Date of Award

8-25-2017

Degree Type

Dissertation

Degree Name

Doctor of Philosophy (PhD)

Department

Mechanical and Aerospace Engineering

Advisor(s)

Jianshun Zhang

Keywords

Air change rate, Infiltration, stack effect, Tracer gas method, wind effect

Subject Categories

Engineering

Abstract

Physics-based infiltration models, like Lawrence Berkeley Laboratory (LBL) and Alberta Infiltration Model (AIM-2), have been used to predict infiltration rate in near real time. These models are constructed from the driving forces of wind and temperature difference across the building enclosure system, both of which cause pressure differences across the enclosure system for infiltration. The models incorporate other major factors like building leakage characteristics, distributions of openings, microenvironment conditions around the building enclosure as affected by building shields, topography and building shape. The accuracy of the models dependents on getting these factors right. However, these factors are specific for individual buildings and measuring these factors in occupied buildings is difficult. In theory, these can be determined by using a generalized table and blower door test but it requires heavy equipment and skilled work force, which is difficult to implement in occupied houses.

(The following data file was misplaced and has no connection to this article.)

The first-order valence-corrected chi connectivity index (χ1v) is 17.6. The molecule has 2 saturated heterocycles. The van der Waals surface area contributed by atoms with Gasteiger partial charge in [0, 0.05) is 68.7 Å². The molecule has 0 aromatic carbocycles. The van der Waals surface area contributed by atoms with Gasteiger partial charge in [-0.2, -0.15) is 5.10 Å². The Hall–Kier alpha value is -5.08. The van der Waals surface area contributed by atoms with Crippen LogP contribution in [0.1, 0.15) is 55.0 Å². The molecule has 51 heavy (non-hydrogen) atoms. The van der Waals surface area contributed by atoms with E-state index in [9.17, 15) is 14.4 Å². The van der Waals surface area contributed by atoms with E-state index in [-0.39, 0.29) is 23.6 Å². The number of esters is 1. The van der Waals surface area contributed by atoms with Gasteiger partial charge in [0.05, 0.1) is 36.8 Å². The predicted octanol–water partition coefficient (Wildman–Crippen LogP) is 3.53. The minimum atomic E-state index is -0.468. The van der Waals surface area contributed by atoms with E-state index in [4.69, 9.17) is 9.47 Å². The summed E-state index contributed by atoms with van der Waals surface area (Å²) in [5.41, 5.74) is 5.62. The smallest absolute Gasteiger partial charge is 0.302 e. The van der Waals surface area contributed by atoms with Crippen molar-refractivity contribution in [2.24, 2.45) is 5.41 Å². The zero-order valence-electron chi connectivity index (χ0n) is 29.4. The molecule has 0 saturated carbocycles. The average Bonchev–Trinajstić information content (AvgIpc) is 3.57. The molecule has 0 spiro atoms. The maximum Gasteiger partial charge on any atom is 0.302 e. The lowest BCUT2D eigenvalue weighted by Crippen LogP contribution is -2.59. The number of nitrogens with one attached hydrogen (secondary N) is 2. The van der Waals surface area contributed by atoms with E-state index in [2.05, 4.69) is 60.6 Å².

In this dissertation, a methodology is developed to determine the air change rate (ACH) and indoor air quality (IAQ) in near-real time by combining a physics-based infiltration model with a tracer gas decay test method. The methodology is applicable to naturally ventilated houses. Existing infiltration models are modified explicitly to include the impact of the wind direction. The input data for the model also include indoor air temperature and weather data. Tracer gas method is used to determine the infiltration model parameters using a multi variable nonlinear regression analysis. Once these parameters are obtained, it is able to predict the ACH with 10% and 16% error for AIM-2 and LBL models, respectively. This method does not require the blower door test. Furthermore, a low cost device, a combination of CO_2 sensor, solenoid valve and temperature sensor, has been developed to apply the methodology to measure ACH and IAQ in near-real time without the need for skilled personnel.

Access

Open Access

Available for download on Saturday, September 08, 2018

Included in

Engineering Commons

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